11 | Matthew 20:17–19
Jesus going up to Jerusalem took the twelve disciples apart in the way, and said unto them, Behold, we go up to Jerusalem; and the Son of man shall be betrayed unto the chief priests and unto the scribes, and they shall condemn him to death, and shall deliver him to the Gentiles to mock, and to scourge, and to crucify him: and the third day he shall rise again.
Christ Jesus has foretold his death and resurrection twice before, predictions recorded in Matthew 16:21 and 17:22, 23 as well as in the Gospels of Mark and Luke. In this instance, he names Gentiles for the first time as complicit in the killing—and he specifies crucifixion, a largely Roman form of execution for criminals.
Predicting his death, points out one scholar, “was not the end of his words, for he finished with the confident assertion of the resurrection. Beyond the curtain of suffering lay the revelation of glory; beyond the cross was the crown; . . . and beyond death was life.”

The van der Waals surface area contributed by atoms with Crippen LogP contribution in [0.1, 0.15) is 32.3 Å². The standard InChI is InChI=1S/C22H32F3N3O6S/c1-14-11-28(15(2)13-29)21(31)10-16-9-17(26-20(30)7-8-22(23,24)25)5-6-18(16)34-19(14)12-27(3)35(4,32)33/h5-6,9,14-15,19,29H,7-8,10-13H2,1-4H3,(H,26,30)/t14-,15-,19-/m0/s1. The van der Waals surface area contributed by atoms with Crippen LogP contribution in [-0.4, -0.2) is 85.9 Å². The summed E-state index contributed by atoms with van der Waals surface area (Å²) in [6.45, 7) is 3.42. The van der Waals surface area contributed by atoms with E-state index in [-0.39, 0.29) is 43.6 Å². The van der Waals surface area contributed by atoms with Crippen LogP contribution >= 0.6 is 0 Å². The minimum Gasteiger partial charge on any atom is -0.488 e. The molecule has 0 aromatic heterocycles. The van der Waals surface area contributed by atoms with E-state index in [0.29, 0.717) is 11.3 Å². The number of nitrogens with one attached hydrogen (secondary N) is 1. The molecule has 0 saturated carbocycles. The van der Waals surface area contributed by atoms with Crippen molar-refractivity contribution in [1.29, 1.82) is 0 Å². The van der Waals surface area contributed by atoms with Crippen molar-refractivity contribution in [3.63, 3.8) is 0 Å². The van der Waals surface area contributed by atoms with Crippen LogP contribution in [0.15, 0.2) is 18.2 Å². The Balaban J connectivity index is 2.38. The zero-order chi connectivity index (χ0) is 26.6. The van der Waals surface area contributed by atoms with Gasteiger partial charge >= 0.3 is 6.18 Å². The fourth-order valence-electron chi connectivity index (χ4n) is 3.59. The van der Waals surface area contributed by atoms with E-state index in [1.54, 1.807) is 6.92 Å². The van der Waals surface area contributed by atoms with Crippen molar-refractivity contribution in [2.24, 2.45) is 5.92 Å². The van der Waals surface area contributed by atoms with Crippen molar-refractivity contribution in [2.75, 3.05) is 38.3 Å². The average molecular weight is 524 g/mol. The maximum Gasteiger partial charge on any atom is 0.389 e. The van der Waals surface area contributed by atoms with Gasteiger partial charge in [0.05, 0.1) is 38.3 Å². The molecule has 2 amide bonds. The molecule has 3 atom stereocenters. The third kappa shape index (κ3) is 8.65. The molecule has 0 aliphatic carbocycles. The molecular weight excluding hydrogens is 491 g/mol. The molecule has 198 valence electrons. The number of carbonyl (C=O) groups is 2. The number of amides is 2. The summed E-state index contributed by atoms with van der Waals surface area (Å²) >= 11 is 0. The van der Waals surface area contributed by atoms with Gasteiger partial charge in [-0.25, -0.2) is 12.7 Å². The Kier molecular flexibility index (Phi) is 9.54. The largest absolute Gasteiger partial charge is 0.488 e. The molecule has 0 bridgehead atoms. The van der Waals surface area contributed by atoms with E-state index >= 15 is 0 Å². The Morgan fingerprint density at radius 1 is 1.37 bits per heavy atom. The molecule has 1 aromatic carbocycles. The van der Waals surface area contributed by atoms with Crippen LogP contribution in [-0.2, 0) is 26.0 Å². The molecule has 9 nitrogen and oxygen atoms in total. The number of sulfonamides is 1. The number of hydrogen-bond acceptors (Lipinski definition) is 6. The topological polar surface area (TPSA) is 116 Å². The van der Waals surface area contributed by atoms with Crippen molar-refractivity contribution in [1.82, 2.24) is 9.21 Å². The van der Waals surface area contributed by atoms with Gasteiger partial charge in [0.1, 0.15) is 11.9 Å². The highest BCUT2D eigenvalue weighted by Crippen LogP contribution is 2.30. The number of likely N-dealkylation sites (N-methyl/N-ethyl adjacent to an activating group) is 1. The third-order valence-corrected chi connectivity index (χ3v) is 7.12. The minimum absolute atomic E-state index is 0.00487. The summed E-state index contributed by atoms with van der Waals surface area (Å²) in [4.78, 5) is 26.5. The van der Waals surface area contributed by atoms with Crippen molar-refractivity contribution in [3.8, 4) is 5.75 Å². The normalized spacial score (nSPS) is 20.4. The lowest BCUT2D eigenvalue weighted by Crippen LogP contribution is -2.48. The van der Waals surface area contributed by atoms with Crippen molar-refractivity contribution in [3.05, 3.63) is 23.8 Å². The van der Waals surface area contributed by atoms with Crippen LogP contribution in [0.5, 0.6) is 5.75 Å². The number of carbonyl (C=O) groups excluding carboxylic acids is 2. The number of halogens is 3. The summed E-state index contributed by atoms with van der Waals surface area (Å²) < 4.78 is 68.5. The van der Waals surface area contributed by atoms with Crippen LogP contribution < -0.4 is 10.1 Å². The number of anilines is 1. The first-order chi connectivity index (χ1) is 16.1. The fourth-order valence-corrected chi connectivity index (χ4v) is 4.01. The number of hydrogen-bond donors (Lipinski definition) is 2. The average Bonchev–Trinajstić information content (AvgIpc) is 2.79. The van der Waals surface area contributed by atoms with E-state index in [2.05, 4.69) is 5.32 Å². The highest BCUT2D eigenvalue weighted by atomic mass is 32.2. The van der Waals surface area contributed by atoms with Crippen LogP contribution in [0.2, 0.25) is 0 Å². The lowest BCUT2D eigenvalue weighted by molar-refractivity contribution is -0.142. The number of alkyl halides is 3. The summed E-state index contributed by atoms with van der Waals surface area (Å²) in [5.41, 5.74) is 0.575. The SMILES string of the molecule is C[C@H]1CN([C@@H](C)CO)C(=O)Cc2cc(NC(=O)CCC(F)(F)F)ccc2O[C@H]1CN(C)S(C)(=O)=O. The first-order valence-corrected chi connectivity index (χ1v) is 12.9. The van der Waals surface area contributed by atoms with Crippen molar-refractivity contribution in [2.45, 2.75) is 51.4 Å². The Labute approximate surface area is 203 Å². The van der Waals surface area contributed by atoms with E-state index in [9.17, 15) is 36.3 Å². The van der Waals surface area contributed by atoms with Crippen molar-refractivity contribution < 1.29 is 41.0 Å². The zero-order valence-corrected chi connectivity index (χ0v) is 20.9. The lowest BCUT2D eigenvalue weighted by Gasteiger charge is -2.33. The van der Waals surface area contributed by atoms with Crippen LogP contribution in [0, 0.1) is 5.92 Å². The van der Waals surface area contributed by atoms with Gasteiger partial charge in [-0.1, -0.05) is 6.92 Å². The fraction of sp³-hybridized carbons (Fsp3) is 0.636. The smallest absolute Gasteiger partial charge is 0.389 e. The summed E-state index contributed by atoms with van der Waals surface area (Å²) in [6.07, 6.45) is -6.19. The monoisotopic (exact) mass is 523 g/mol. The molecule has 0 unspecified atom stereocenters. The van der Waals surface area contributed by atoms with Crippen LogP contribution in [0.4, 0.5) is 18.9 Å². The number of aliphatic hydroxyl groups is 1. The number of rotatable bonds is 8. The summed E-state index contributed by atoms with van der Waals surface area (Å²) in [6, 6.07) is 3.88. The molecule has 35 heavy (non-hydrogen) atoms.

Jesus’ expected resurrection was well enough known that his enemies requested guards posted at his sepulcher, saying, “We remember that that deceiver said, while he was yet alive, After three days I will rise again” (see Matthew 27:62–66).
betrayed: delivered to an enemy by trickery
condemn: declare to be guilty
mock: make fun of; laugh at
12 | John 14:27
Peace I leave with you, my peace I give unto you: not as the world giveth, give I unto you. Let not your heart be troubled, neither let it be afraid.
Peace I leave with you; My [own] peace I now give and bequeath to you. Not as the world gives do I give to you. Do not let your hearts be troubled, neither let them be afraid. [Stop allowing yourselves to be agitated and disturbed; and do not permit yourselves to be fearful and intimidated and cowardly and unsettled.]